It's spooky weird that you featured CVRs in this week's blog, I literally just posted some questions and analysis on a CVR deal that is expected to close imminently.

As a quick aside, your commentary on potential product issues reminds me of BAYRY's acquisition of CPTS and their Essure female sterilization device. I was covering healthcare at the time for a long/short hedge fund, and had talked to several docs about Essure. It was - or should have been - obvious to anyone with Internet access (there were reams of patient complaints and horror stories posted online) that Essure was highly problematic, Ess-entially a class action lawsuit in search of a California jury. I'm embarrassed that my recall isn't perfect (I've looked at literally tens of thousands of investment opportunities since then) but I think it's likely that "we" (aka "I") were short CPTS when the deal was announced. Clearly no one in BAYRY's legal department had Internet access; but then given BAYRY's corporate history, maybe they don't have a legal department?

I'm familiar with all the deals that you mentioned, and was lucky enough to own ALBO, CNCE, and HRZN when the acquisitions were announced, and bought ABMD for the CVRs. I've been pondering similar questions:

1. Is there any research on the returns from buying biotech/medtech CVRs?

It's tempting to speculate that - due to the structural issues that we have both identified - CVRs are the mythical Wall Street free lunch in the land were many professional investors would sell their grandmothers into slavery if they could get a fair price. But maybe CVRs are fools' gold, overvalued by risk-seeking lottery ticket punters and dewy-eyed biotech investors seduced by pie in the sky management projections? Natural selection would favor the latter, since legacy shareholders presumably owned the stock because they were hooked on the kool-aid. So maybe CVRs are a con perpetrated by cynical acquirers on gullible target shareholders ripe for manipulation?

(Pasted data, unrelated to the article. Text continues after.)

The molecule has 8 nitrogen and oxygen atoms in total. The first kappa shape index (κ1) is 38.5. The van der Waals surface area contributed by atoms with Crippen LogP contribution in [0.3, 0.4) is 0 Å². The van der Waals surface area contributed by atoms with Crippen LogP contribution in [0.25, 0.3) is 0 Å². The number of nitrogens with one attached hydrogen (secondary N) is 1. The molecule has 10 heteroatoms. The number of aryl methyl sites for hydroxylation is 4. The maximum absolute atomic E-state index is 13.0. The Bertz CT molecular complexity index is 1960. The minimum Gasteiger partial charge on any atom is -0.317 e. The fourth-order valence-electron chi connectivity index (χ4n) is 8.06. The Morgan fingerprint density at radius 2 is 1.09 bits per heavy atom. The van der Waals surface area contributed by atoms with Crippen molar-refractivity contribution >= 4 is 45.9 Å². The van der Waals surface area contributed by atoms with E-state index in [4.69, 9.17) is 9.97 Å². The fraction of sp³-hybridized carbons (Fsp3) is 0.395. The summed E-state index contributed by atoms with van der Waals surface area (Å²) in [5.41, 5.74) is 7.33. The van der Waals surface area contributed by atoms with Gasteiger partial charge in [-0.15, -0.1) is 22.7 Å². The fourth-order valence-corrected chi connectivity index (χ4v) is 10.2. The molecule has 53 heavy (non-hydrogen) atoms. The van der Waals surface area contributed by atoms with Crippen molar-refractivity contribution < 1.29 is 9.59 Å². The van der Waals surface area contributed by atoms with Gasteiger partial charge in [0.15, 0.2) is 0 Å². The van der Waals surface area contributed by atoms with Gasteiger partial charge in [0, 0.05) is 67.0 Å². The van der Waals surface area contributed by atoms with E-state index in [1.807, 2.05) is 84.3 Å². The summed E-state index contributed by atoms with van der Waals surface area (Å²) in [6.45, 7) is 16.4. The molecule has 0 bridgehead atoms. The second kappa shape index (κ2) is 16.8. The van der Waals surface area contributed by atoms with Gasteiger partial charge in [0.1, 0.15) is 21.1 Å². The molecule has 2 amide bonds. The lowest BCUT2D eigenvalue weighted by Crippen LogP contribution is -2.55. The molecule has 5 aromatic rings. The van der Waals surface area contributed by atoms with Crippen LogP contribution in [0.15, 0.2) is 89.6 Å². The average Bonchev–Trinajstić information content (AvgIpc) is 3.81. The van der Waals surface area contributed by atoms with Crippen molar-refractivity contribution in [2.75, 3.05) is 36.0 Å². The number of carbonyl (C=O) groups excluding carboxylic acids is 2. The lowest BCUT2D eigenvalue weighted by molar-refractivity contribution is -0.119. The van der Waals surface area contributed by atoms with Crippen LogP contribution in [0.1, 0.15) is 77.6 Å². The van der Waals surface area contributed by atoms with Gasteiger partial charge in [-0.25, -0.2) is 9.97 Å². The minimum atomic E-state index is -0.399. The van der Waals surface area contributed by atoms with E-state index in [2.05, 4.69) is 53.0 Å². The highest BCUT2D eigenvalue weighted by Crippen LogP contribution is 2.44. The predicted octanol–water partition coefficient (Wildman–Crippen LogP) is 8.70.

It would be nice to have some data; and I'd be shocked if some academic hasn't crunched the numbers!

2. Who are the natural buyers of these CVRs?

I hadn't thought of the issues that you raised in terms of the personal incentives (or lack thereof) for arb analysts, but there are some other issues that do puzzle me. Presumably arb funds don't want to tie up capital that could otherwise immediately be leveraged and recycled into new deals? And presumably arbs' core competence is handicapping deal probabilities, not valuing and then warehousing esoteric CVRs (with all the associated administrative issues that you identified)? CVR investing also seems antithetical to the arb business model of highly-leveraged high-probability but very short-term outcomes?

3. As another of your readers observed, CVR investors who aren't playing the arb game can minimize deal risk by deferring purchase until deal closure is imminent. And as another reader asked, I'm also wondering if real time information is available on the expected closing date as closure is imminent? This is important, since as you note, you need to low a plot of capital into a deal to get a meaningful allocation of CVRs.

4. It's interesting to observe that the expected returns from CVR scalping are highly sensitive to tiny perturbations in the target's stock price., with the leverage proportional to the value ascribed to the CVR as part of the total consideration. So for example if you think the ABMD CVR is worth $2, your expected return is 100% at $381, but you can expect to lose more than half your money if ABMD's stock price pops 1% at closing.

CVR scalpers should therefore be very price sensitive and/or highly selective in finding deals where the CVR is egregiously underpriced and either the acquirer can't move the goal posts or there are material costs to doing so.

All of which suggests that the Wall Street free lunch remains as scarce as - but hopefully more tasty than - hen's teeth.

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i agree that waiting until the last possible second to put on the trade is the best way to go about things here

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